Succulents come in all shapes and sizes, but how many do you know that are shaped like bear paws? The Bear Paw Succulent is a unique succulent with thick, chubby leaves that resemble bear paws. Complete with lobes that resemble toes, the Bear Paw Succulent is the perfect addition to any garden.
The Bear Paw Succulent is a variety of cactus, though you may not assume so on first appearance.
Bear Paws are evergreen that:
- Are thick, fleshy, and plump
- Are shaped like bear paws with toes, hence the name
- Have grey-green to yellow-green leaves with brown or red tips
- Will flower with orange to red flowers under the right conditions in the spring
- Are low-spreading but grow tall vertically
There are some succulents that are hard to tell apart, but there are almost no succulents that resemble the Bear Paw Succulent.
Bear Paw Succulents grow well in bright light or part sun.
You’ll see your Bear Paw Succulent thrive on a windowsill with bright light during the day, but if you live in a place where direct sun isn’t common, never fear! Your Bear Paw will still continue growing.
Like many other varieties of succulents, Bear Paws require little watering. Bear Paws are in fact drought resistant, so if you forget to water plants, your Bear Paw won’t die quickly.
Keep in mind that Bear Paws will require well-draining soil, regardless of how often you water your succulent.
One of the best ways to water a succulent is to submerge the entire plant – pot and all – into a bowl of water. Allow the extra water to run off your Bear Paw Succulent, soil, and the pot. Then you can leave your succulent alone until the next time you need to water it.
Dunking your succulent in water may feel like you will kill it. As long as you don’t do this too often, it is perfectly safe for your succulents. In fact, this is what some gardeners refer to as “deep watering.”
Tips For Caring For Bear Paw Succulents
Bear Paw Succulents are relatively easy to care for, but a few tips to help them grow their best are always helpful:
- Make sure you have a pot that drains; you can put a smaller pot in a larger one to allow for drainage
- Choose a terracotta pot for your succulent, rather than a glass or plastic one
- Snip away any leaves that have rotted on your plant to prevent disease or pest infestation
- Choose a soil that is sandy and gravelly to help with water and root rot
Are Bear Paw Succulents Rare
Bear Paw Succulents are highly sought after because of their unique shape, but Bear Paws are also highly rare.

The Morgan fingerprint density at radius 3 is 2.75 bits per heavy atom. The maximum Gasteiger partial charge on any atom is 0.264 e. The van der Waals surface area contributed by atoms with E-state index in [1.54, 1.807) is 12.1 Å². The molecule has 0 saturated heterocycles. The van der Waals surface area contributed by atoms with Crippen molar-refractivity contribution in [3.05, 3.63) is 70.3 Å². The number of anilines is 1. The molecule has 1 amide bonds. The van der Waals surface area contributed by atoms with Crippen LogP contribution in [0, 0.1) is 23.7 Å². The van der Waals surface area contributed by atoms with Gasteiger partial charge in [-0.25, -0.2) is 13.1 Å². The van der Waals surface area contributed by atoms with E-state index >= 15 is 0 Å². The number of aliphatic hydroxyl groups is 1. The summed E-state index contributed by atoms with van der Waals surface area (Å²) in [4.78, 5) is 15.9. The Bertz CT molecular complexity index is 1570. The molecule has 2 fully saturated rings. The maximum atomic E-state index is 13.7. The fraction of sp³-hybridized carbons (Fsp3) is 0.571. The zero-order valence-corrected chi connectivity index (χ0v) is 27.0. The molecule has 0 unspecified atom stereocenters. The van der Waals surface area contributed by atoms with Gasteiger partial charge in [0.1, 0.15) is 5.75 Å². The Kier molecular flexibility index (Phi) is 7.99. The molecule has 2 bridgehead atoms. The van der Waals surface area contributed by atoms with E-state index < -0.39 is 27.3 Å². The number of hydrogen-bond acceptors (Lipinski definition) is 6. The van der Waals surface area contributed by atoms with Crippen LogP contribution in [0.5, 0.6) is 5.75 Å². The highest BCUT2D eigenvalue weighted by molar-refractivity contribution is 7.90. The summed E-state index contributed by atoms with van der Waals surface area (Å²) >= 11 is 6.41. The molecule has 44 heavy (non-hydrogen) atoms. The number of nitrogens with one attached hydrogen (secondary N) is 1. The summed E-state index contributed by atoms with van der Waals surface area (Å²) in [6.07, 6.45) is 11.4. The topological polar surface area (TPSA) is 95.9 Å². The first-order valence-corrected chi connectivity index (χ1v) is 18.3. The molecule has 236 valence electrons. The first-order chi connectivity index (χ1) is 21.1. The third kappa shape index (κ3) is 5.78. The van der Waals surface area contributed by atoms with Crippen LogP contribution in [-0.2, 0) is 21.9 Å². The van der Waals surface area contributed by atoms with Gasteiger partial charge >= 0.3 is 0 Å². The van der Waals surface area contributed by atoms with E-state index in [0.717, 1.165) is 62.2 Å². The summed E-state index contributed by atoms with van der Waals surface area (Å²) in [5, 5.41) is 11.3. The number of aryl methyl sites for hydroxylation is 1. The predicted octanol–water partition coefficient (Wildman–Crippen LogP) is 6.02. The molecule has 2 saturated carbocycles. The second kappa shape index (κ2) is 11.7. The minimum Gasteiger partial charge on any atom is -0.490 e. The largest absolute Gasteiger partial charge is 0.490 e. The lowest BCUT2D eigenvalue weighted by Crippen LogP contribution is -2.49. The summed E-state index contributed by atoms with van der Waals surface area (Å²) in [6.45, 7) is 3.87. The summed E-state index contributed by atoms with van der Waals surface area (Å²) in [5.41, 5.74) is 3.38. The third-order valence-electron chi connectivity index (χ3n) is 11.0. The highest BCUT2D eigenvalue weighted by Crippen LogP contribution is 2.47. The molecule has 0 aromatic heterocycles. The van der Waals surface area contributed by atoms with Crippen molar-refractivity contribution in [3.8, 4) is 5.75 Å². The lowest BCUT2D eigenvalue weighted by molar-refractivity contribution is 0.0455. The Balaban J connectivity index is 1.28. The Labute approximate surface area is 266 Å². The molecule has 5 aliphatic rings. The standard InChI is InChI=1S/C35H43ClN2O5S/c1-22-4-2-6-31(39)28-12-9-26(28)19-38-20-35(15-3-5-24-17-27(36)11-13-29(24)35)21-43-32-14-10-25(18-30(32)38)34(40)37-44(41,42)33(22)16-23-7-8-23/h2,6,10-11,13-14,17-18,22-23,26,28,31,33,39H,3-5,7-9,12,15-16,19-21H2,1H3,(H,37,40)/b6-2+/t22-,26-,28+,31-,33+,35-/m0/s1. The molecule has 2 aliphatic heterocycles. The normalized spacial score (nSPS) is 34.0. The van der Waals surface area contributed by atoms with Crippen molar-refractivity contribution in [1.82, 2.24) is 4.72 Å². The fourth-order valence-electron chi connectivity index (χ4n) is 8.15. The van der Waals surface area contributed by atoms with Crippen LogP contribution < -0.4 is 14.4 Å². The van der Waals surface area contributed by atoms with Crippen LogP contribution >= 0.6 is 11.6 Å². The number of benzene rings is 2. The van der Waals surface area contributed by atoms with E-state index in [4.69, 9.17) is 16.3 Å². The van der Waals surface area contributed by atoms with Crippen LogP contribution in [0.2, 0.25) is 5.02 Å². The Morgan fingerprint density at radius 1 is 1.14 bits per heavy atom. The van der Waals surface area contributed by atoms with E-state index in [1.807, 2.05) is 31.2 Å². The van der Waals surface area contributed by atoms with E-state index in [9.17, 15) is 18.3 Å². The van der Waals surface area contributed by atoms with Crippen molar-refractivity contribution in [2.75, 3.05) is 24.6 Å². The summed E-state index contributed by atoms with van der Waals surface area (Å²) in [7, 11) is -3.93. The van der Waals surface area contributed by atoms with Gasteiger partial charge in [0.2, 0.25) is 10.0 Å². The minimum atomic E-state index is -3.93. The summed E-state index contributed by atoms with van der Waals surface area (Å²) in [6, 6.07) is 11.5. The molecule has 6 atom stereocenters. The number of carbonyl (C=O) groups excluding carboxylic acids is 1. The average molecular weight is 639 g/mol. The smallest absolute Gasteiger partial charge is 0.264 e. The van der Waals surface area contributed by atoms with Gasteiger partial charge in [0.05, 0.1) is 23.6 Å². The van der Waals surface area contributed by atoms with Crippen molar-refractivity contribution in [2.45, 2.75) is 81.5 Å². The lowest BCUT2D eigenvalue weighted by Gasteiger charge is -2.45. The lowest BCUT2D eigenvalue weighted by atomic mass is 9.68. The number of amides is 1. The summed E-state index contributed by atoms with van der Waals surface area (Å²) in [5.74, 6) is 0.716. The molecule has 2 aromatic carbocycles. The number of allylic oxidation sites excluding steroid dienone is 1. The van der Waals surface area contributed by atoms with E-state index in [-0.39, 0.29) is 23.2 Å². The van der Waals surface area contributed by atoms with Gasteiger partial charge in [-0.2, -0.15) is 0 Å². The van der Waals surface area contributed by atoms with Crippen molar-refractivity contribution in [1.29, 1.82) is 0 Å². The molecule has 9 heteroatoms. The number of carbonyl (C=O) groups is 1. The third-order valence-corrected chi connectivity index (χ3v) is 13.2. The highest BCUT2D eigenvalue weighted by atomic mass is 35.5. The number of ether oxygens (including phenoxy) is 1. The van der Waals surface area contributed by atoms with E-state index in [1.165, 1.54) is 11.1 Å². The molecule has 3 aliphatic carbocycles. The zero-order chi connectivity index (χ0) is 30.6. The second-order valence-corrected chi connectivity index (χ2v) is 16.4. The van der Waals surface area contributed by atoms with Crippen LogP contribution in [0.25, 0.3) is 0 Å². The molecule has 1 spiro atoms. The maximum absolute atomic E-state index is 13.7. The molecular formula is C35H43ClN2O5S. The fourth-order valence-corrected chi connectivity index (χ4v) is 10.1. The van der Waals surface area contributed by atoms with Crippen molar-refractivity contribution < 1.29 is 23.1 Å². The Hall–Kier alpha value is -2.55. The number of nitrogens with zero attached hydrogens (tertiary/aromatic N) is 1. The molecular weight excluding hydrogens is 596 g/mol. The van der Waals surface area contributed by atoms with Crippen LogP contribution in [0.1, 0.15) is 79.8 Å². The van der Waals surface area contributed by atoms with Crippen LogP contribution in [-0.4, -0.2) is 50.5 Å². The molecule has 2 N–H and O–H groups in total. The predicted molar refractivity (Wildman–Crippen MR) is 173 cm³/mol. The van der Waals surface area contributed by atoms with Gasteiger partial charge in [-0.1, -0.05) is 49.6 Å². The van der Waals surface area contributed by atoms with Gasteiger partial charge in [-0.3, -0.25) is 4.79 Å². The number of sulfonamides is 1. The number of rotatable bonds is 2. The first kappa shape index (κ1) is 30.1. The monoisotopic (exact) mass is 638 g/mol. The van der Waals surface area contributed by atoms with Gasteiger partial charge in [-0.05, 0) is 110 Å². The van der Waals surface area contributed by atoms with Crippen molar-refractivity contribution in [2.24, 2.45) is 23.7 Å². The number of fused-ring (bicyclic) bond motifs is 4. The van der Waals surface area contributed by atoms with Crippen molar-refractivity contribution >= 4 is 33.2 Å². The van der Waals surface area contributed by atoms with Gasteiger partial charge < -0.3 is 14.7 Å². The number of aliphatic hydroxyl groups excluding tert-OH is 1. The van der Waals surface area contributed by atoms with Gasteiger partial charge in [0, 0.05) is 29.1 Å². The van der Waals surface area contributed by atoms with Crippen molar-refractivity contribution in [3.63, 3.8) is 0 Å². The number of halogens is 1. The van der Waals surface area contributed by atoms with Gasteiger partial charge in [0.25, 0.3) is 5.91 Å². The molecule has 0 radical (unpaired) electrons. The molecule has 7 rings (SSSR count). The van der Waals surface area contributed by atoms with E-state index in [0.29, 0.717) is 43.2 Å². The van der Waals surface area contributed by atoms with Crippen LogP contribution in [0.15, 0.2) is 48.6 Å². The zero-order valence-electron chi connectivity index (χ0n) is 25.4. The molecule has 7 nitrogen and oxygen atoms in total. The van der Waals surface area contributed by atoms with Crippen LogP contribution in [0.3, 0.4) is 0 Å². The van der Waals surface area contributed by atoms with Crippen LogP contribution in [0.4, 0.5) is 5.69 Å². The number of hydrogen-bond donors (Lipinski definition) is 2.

Bear Paws are native to South Africa, which means that is not the same supply as with other succulents.
How Tall Do Bear Paws Grow
Bear Paw Succulents grow 6 to 8 inches tall.
Bear Paws do not provide ample ground cover, so it is not recommended that you purchase Bear Paws if you are looking for a succulent that spreads far and wide.
In the same respect, Bear Paws aren’t the lowest growing succulent either, so this succulent will be sure to add vertical visual interest to any garden or planter box.
Why Are My Bear Paw Succulents Turning Red
Since Bear Paws are evergreen, you might be concerned when you see the tips of the leaves turning red or brown.
This does not mean that your Bear Paw Succulent is dying!
Red or brown tips on your Bear Paw means that your succulent is happy and thriving. You’re doing everything right with water, soil, and sunlight.
As long as the brown or red tips do not start to dry up, then you should not worry about seeing this additional color on your Bear Paw Succulent.
Can You Touch Bear Paw Succulents
Bear Paw Succulents have a velvety texture that is soft to the touch.
Touching your Bear Paw will not hurt the plant in any way if you want to see what the texture of the leaves are. Since succulents come in so many different shapes and sizes, it is tempting to touch whichever ones you come across – and the Bear Paw is no different!
Bear Paws are hardy plants, but you do want to take care when you touch it. Too much force could knock one or more leaves off the stems.
Do Bear Paw Succulents Flower
Many succulents flower under proper conditions. While the succulent itself is generally perennial, the flowers on succulents usually come once a year for a short time.
Bear Paw succulents have small, orange flowers that will often appear in spring, depending on the conditions that you keep your Bear Paw in.
The flowers, though small, are bell-shaped and brightly colored.
How To Propagate Bear Paw Succulents
Bear Paw Succulents can be propagated through the same process as any other succulent.
There are two ways that you could propagate a succulent.
The first method, which yields a higher success rate, is to cut a stem off your Bear Paw. For this method, you will:
- Use a pair of clean, sharp scissors or a knife to cut away a portion of the stem
- Allow the stem to sit for a few days to callous after being cut
- Put the stem in water and watch for growth over the next few weeks
If you would rather test your luck, you can also try using a leaf from your Bear Paw to propagate.
The process will be the same as cutting the stem, but you need to be more careful. You need to cut the entire leaf, not just a portion of a leaf. Cutting only a part of the leaf will cause it to dry out and die before it can be grown into a new Bear Paw.
Regardless of the method you use to propagate your Bear Paw, you’ll always need to be patient!